What is Resilient Flooring?

Resilient Flooring

Table of Contents

7 Types of Resilient Flooring and How to Choose

Image Source: The Spruce

Envision a floor that is impervious to the wear and tear that frequent foot traffic, spills, and stains may bring. That is precisely what is provided with resilient flooring. Durable, versatile, and wear-resistant, resilient flooring is a popular choice for many homes and businesses. Resilient flooring, which includes materials like vinyl, linoleum, rubber, and cork, is an adaptable and useful choice for any building.

It is impossible to emphasize the value of resilient flooring, which is a great option for a variety of settings due to its numerous advantages. Not only is resilient flooring long-lasting, but it is also simple to maintain, soft underfoot, and comes in a broad variety of colors and designs.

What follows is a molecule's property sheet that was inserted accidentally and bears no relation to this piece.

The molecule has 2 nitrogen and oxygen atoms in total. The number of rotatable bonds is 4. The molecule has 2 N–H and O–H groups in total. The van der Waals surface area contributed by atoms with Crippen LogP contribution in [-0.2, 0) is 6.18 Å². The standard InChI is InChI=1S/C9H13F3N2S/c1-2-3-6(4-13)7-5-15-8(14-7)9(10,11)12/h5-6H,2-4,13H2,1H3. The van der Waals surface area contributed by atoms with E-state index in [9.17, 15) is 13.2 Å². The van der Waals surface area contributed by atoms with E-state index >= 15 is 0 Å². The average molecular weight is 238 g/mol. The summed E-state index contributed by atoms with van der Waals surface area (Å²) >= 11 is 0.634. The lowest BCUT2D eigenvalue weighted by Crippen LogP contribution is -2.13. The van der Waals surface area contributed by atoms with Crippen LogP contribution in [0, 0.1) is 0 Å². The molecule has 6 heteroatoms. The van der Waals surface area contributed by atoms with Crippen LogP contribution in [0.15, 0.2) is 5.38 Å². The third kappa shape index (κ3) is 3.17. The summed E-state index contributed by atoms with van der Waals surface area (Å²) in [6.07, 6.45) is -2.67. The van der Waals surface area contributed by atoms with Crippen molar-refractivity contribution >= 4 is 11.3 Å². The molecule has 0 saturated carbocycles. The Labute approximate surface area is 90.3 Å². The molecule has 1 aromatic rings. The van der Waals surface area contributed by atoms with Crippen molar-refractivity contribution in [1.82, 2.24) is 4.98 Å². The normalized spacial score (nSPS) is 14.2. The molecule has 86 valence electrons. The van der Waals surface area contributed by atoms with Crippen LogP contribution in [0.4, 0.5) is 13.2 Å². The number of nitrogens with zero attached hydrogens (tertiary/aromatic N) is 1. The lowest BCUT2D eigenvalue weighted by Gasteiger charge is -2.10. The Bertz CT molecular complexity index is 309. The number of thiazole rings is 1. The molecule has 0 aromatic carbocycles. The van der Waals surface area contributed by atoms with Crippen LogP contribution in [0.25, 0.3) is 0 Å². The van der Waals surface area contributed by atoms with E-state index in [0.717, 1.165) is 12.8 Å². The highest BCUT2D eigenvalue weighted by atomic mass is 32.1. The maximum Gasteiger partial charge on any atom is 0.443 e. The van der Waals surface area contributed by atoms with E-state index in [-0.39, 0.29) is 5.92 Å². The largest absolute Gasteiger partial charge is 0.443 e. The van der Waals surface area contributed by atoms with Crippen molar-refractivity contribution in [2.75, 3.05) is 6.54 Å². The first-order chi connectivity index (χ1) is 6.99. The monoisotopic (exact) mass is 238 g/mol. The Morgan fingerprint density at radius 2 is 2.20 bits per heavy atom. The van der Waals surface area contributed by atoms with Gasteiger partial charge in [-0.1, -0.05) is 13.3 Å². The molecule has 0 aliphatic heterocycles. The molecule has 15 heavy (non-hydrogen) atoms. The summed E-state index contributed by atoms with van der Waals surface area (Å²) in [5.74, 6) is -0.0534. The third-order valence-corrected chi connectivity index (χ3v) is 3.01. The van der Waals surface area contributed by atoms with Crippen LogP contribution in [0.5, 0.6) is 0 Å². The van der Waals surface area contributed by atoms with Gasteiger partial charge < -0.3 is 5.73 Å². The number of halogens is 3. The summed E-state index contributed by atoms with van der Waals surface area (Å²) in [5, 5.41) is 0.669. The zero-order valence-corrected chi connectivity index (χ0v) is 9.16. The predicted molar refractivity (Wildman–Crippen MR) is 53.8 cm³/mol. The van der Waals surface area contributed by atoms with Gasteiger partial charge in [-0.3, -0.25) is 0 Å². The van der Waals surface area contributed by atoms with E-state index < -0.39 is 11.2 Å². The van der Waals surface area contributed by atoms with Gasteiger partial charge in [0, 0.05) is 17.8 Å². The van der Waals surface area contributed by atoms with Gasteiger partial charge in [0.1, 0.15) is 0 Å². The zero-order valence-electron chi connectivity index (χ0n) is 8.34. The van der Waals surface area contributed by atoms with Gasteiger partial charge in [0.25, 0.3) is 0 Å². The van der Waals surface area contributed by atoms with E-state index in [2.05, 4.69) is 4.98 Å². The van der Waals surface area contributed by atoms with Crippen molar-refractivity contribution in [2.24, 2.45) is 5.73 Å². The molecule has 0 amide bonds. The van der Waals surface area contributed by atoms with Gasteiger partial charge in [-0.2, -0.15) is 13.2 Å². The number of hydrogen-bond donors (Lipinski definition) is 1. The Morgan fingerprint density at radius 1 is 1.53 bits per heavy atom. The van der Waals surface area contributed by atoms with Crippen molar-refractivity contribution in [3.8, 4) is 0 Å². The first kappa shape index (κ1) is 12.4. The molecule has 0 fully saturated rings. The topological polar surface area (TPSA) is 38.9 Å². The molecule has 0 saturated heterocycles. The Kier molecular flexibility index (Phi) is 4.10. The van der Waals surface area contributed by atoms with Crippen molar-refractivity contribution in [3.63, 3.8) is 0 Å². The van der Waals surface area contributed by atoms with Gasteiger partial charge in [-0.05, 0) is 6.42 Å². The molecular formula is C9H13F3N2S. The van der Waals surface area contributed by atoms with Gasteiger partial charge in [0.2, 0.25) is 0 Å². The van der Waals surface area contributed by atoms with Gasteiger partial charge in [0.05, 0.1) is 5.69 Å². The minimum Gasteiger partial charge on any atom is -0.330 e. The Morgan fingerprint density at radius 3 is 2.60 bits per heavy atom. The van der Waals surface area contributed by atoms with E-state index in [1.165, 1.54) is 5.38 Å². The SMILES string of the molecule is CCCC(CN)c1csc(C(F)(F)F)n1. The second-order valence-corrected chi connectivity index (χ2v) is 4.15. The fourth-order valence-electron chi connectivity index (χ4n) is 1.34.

In this article, we will discuss resilient flooring, from its definition and significance to the many options now on the market. This article will assist you, whether you’re in the market for a new floor for your home or company, learn about resilient flooring’s advantages and choose the material that’s right for you.


Types of Resilient Flooring 

Since there are many different types of resilient flooring, each with its own set of pros and downsides, it’s crucial to do your homework before making a final decision.


Sheet Vinyl Flooring: